Increasing data collection by government agencies and social media networks has encouraged us to implement better privacy without forcing people to switch to a new platform and sacrificing their existing social circles.

What it does

Hermes is a super simple drop-in solution for encryption of direct messages on social network platforms. No knowledge of cryptography whatsoever is required. For those who are interested, Hermes uses TweetNacl for elliptic-curve Diffie-Hellman implemented through Curve25519, with XSalsa20 as a stream cipher, and Poly1305 as a one-time authenticator.

How we built it

Hermes is a Chrome extension utilizing JavaScript injection to intercept JS events on social network websites and encrypts user messages before they're sent over the wire. A central database containing public keys mapped to unique identifiers allows Hermes to quickly identify which users on your social platform are already using Hermes. This allows us to automatically and seamlessly encrypt messages for other Hermes users on whatever social platform you use.

Challenges we ran into

Reverse-engineering social network front-end JavaScript to intercept events took up the majority of our development time. In addition to having never touched the front-end of Twitter before, this was our first Chrome extension project which brought many challenges in itself.

Accomplishments that we're proud of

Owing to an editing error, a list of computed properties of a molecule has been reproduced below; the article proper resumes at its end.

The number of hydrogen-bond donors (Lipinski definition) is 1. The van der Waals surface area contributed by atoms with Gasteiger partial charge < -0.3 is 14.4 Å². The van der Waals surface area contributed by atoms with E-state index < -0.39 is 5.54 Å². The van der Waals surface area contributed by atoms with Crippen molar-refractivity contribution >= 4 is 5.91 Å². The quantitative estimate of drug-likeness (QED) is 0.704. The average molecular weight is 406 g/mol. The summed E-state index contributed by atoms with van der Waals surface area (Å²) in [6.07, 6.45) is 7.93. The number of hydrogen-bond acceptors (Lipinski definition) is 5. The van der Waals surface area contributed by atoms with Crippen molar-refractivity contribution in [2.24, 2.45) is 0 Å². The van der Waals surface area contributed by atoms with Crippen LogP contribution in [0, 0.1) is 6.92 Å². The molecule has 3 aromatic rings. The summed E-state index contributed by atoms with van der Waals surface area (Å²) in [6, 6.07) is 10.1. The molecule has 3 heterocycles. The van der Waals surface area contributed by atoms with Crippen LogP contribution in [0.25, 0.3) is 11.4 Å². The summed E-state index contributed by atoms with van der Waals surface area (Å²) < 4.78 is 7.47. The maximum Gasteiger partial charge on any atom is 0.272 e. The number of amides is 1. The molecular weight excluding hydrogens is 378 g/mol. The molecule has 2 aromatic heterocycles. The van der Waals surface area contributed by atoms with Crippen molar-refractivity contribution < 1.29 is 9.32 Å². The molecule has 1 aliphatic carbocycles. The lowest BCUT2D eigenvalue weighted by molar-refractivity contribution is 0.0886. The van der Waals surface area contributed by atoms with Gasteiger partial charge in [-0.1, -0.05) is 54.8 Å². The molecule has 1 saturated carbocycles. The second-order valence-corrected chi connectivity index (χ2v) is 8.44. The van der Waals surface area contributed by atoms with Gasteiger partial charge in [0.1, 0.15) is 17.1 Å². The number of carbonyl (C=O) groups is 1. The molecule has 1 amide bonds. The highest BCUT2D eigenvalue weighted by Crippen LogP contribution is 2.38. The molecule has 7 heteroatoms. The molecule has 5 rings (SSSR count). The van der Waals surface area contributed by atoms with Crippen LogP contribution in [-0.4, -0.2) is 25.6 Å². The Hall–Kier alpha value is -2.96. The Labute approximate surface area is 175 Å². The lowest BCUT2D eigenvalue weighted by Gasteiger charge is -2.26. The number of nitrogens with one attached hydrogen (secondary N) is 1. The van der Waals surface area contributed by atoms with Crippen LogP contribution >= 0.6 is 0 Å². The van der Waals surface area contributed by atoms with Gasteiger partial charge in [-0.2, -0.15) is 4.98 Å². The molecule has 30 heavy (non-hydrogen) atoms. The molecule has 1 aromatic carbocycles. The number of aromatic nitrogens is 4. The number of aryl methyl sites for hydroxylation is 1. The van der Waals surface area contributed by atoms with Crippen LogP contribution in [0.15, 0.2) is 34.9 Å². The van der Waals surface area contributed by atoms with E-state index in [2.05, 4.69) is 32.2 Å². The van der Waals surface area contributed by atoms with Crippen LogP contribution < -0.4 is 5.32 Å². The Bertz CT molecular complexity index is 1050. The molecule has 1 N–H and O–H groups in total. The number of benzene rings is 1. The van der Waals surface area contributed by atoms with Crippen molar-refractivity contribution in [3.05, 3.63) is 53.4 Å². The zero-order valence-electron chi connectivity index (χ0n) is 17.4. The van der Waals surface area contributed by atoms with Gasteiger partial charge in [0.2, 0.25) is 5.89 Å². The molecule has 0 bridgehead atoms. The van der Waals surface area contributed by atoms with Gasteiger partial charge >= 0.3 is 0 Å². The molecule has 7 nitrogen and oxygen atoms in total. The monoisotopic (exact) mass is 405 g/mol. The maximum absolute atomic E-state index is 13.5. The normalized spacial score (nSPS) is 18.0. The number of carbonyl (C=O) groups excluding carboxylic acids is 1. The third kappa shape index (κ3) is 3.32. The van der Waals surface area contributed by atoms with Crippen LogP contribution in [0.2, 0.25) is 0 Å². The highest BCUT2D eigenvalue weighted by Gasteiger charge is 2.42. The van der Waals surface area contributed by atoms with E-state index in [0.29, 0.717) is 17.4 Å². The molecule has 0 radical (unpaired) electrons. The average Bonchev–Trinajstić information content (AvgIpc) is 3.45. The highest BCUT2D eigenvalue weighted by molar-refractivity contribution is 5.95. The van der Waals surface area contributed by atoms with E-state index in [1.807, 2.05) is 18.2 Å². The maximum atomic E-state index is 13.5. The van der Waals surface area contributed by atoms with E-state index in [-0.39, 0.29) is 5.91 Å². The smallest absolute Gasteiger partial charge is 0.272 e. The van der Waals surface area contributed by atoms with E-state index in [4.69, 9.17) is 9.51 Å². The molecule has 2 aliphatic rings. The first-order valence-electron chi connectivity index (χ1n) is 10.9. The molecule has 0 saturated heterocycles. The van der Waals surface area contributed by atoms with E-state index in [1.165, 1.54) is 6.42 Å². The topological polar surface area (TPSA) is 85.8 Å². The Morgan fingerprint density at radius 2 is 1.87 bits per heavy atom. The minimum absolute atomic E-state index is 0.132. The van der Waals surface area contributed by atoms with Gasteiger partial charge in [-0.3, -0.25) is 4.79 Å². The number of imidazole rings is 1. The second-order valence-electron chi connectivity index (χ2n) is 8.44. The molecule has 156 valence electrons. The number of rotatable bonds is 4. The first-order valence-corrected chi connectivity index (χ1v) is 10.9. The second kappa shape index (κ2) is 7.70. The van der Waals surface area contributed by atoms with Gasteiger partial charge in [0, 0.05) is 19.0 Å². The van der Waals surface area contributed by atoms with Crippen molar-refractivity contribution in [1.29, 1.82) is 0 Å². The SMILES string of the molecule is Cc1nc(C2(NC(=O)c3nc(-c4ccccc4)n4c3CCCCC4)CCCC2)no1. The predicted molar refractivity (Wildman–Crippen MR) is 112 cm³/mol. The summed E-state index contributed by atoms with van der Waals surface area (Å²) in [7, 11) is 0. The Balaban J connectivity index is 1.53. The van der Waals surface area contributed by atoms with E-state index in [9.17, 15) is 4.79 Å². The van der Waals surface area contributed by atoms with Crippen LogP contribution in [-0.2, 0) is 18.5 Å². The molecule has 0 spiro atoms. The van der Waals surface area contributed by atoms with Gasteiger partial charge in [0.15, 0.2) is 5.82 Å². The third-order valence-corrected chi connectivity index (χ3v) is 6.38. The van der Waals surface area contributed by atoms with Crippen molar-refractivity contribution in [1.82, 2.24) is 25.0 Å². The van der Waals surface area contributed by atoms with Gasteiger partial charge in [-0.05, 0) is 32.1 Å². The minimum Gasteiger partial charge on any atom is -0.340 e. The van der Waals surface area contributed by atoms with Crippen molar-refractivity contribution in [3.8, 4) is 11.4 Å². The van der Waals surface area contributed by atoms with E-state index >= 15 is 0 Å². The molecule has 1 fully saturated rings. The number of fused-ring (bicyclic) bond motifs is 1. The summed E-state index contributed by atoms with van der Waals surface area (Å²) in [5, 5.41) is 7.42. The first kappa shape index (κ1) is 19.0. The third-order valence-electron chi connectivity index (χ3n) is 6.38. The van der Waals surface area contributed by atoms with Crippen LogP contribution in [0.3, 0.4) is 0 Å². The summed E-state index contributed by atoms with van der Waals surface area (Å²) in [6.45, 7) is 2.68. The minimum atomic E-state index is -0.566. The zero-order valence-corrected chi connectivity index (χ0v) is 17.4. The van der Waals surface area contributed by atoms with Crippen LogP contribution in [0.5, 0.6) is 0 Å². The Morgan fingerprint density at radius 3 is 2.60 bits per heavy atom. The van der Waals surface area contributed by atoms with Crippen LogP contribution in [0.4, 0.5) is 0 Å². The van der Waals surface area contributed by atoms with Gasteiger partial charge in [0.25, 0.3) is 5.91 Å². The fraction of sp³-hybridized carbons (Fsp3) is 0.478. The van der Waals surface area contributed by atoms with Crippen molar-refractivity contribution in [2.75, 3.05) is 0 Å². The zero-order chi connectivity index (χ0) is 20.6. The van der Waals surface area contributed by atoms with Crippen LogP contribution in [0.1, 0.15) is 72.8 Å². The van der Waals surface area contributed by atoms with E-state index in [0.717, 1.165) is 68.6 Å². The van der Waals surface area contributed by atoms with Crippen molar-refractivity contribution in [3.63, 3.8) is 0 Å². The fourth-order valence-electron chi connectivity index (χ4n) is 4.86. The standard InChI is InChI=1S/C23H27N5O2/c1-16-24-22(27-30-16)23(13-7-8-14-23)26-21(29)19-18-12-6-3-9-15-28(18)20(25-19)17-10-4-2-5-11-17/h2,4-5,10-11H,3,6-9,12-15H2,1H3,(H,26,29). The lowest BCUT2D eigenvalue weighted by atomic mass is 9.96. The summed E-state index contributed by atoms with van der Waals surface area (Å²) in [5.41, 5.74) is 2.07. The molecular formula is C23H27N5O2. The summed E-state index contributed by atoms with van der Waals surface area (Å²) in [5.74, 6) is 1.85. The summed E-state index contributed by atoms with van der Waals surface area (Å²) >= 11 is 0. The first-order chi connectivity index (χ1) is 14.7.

Having successfully reverse engineered Twitter's front-end JS to the point where we can successfully and confidently intercept direct message events before they're sent over the wire was an accomplishment that we're very proud of. As we've said, this took a huge amount of time, totaling to over twelve hours spent on experimentation and reiteration to bring us to the point we are now.

What we learned

Being our first Chrome extension project, we learned a lot about the Chrome extension life-cycle, as well as how to properly implement scripts and boiler-plate manifests for the Chrome extension platform. This was also our first project heavily emphasizing cryptography, which lead us to increasing knowledge of public key exchange cryptography. We now also have deep knowledge of how the Twitter user-interface JavaScript works and how events are handled inside of it.

What's next for Hermes

We plan to expand Hermes to other social media platforms, which brings us the challenge of reverse-engineering each platform as we plan to support them.

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